So what is the current U.S. policy in the Middle East? Does Washington back democracy and popular uprisings? Yes in Libya. No in Syria. No in Bahrain. Sometimes in Egypt.
Does Washington stand with military-backed regimes that claim to ensure stability? No in Syria. Yes across the Persian Gulf. Sometimes in Egypt. No in Iran.
What is the Obama Doctrine? It seems to be one of disengagement, to try to ignore the hot, religious, dry, poor countries from Algeria to Pakistan.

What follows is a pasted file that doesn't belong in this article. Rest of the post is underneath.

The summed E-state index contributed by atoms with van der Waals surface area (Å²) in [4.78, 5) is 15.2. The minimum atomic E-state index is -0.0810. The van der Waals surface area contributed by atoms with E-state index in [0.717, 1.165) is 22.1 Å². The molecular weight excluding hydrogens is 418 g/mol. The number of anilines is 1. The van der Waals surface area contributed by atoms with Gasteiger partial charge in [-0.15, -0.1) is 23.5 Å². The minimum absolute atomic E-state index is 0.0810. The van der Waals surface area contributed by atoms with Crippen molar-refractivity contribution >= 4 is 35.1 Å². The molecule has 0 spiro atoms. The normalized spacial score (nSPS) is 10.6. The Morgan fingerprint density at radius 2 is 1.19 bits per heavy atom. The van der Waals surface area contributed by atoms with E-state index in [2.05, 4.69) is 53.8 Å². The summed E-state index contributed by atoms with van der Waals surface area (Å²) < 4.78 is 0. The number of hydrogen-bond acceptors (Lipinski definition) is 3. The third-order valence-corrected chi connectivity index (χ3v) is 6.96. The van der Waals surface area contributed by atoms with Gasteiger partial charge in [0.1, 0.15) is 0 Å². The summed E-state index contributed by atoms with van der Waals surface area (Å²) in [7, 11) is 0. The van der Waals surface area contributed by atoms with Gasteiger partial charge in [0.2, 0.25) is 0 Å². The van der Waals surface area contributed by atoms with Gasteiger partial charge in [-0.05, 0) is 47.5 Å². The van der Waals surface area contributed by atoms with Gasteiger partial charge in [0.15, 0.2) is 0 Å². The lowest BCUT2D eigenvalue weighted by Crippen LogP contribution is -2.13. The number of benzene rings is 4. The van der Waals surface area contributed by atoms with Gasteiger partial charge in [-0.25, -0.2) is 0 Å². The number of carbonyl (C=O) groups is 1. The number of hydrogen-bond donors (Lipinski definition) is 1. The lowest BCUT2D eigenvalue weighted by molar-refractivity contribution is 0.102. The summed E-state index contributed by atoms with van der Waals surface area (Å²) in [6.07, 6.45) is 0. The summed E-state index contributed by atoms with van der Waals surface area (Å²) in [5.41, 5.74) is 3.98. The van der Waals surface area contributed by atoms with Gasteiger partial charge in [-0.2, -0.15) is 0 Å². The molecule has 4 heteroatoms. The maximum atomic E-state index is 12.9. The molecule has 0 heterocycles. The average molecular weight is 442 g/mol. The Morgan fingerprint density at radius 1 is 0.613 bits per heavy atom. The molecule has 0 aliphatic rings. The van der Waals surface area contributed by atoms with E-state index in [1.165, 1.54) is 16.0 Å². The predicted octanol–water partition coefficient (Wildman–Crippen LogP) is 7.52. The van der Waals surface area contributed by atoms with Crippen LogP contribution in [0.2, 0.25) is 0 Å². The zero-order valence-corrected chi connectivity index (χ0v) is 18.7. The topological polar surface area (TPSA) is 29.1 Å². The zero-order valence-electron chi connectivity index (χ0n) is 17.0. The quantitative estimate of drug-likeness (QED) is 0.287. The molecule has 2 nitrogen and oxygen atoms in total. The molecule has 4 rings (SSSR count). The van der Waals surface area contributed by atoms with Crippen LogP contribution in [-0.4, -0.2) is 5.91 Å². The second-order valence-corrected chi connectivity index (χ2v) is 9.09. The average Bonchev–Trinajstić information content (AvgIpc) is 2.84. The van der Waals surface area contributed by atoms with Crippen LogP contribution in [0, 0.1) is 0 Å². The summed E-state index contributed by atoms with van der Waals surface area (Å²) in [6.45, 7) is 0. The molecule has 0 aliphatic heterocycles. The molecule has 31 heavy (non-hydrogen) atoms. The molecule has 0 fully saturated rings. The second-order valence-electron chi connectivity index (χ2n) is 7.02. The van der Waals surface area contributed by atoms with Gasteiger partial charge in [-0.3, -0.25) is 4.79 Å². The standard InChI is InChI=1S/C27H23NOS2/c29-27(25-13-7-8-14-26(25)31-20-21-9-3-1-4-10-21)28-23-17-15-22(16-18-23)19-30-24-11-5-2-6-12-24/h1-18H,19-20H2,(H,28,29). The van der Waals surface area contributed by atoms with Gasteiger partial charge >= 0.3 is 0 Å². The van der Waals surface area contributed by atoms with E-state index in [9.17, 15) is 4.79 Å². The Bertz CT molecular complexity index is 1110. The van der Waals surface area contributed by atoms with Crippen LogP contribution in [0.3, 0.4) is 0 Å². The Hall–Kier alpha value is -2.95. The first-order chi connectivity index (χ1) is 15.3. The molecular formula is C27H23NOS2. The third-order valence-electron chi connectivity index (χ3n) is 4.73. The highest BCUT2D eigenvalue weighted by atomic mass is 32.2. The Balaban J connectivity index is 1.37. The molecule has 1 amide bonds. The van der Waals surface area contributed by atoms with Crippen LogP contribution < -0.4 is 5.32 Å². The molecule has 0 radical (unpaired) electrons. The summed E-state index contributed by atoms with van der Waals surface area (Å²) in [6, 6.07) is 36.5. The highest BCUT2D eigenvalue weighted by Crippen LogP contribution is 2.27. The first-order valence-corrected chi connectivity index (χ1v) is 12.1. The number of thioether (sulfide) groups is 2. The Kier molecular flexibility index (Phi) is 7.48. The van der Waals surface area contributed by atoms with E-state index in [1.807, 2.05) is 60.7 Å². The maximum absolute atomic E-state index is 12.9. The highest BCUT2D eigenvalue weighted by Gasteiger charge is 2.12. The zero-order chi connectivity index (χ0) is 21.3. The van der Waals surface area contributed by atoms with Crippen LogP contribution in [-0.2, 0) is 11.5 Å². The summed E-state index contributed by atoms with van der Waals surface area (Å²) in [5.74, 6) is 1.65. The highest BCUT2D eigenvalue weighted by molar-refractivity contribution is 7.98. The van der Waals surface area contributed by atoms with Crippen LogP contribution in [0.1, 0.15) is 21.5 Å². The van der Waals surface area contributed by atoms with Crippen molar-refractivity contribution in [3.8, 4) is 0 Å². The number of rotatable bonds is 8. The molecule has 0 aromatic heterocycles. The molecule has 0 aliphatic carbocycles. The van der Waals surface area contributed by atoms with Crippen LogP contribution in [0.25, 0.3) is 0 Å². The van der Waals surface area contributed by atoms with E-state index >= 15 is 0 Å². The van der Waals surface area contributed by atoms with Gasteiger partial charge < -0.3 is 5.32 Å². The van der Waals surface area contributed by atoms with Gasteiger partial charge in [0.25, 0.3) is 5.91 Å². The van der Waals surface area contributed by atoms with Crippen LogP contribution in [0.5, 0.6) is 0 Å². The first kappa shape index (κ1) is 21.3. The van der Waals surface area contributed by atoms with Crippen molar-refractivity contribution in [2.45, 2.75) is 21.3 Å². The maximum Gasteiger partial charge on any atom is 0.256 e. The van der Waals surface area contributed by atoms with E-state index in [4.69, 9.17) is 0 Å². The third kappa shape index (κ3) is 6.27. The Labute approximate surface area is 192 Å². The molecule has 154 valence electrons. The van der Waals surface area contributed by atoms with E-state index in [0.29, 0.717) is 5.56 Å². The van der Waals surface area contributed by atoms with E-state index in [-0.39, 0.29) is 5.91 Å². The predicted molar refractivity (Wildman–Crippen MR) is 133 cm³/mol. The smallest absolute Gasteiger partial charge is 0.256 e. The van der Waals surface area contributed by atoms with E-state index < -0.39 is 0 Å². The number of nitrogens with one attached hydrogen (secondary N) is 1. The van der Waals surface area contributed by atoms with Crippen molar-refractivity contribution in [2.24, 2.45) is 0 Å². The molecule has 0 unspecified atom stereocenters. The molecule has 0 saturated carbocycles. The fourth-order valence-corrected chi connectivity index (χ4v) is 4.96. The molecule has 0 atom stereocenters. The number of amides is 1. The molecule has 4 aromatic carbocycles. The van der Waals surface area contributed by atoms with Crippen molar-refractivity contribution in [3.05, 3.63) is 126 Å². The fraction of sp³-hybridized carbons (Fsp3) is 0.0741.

Around the same time of my somewhat disturbing conversations with U.S. policy experts on the Middle East, I met with a group of American business leaders: Internet innovators, tycoons, big money bankers and hedge fund managers. They talked about biotech, robotics, China and fracking in North America. They talked about the human genome project and supercomputers and 3D printing. There was no mention at all of the Middle East. The arch of instability wedged between Europe and the Sahara Desert seemed to be written off, a sand trap for moguls to avoid at Augusta. The Sunnis and Shiites living in the footprint of the old Ottoman Empire would simply have to find their way, killing themselves if they had to.
Perhaps this is the new U.S. policy toward the Middle East, a deliberate look away.